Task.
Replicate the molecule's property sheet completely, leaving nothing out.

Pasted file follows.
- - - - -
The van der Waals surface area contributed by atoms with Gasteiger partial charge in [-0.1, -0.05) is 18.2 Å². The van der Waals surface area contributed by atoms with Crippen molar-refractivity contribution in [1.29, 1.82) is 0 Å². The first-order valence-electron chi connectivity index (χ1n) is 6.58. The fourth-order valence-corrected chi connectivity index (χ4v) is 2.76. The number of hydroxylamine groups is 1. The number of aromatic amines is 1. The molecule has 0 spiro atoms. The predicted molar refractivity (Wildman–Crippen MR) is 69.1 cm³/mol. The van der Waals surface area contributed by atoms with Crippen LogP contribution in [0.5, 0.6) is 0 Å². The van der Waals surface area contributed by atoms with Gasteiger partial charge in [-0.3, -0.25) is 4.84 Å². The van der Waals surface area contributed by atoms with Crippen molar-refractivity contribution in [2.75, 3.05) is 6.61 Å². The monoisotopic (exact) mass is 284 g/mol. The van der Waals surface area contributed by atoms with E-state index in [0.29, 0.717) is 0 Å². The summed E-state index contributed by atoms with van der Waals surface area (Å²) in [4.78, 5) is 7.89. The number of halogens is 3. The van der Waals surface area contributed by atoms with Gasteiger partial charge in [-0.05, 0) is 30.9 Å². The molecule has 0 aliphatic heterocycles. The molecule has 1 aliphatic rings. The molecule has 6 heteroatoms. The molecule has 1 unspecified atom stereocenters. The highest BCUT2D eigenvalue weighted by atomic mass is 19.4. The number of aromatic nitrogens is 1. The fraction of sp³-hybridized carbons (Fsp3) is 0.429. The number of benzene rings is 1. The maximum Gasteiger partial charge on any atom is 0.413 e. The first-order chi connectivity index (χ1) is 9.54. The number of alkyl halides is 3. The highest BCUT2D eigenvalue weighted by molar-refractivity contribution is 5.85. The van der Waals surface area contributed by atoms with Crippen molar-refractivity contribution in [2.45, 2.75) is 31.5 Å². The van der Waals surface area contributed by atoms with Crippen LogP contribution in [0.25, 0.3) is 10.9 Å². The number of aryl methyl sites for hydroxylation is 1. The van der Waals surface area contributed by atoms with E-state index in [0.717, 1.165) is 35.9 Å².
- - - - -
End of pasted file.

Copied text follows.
The van der Waals surface area contributed by atoms with Gasteiger partial charge in [-0.1, -0.05) is 18.2 Å². The van der Waals surface area contributed by atoms with Crippen molar-refractivity contribution in [1.29, 1.82) is 0 Å². The first-order valence-electron chi connectivity index (χ1n) is 6.58. The fourth-order valence-corrected chi connectivity index (χ4v) is 2.76. The number of hydroxylamine groups is 1. The number of aromatic amines is 1. The molecule has 0 spiro atoms. The predicted molar refractivity (Wildman–Crippen MR) is 69.1 cm³/mol. The van der Waals surface area contributed by atoms with Crippen LogP contribution in [0.5, 0.6) is 0 Å². The van der Waals surface area contributed by atoms with Gasteiger partial charge in [-0.3, -0.25) is 4.84 Å². The van der Waals surface area contributed by atoms with Crippen molar-refractivity contribution in [2.75, 3.05) is 6.61 Å². The monoisotopic (exact) mass is 284 g/mol. The van der Waals surface area contributed by atoms with E-state index in [0.29, 0.717) is 0 Å². The summed E-state index contributed by atoms with van der Waals surface area (Å²) in [4.78, 5) is 7.89. The number of halogens is 3. The van der Waals surface area contributed by atoms with Gasteiger partial charge in [-0.05, 0) is 30.9 Å². The molecule has 0 aliphatic heterocycles. The molecule has 1 aliphatic rings. The molecule has 6 heteroatoms. The molecule has 1 unspecified atom stereocenters. The highest BCUT2D eigenvalue weighted by atomic mass is 19.4. The number of aromatic nitrogens is 1. The fraction of sp³-hybridized carbons (Fsp3) is 0.429. The number of benzene rings is 1. The maximum Gasteiger partial charge on any atom is 0.413 e. The first-order chi connectivity index (χ1) is 9.54. The number of alkyl halides is 3. The highest BCUT2D eigenvalue weighted by molar-refractivity contribution is 5.85. The van der Waals surface area contributed by atoms with Crippen molar-refractivity contribution in [2.45, 2.75) is 31.5 Å². The van der Waals surface area contributed by atoms with Crippen LogP contribution in [0.25, 0.3) is 10.9 Å². The number of aryl methyl sites for hydroxylation is 1. The van der Waals surface area contributed by atoms with E-state index in [0.717, 1.165) is 35.9 Å².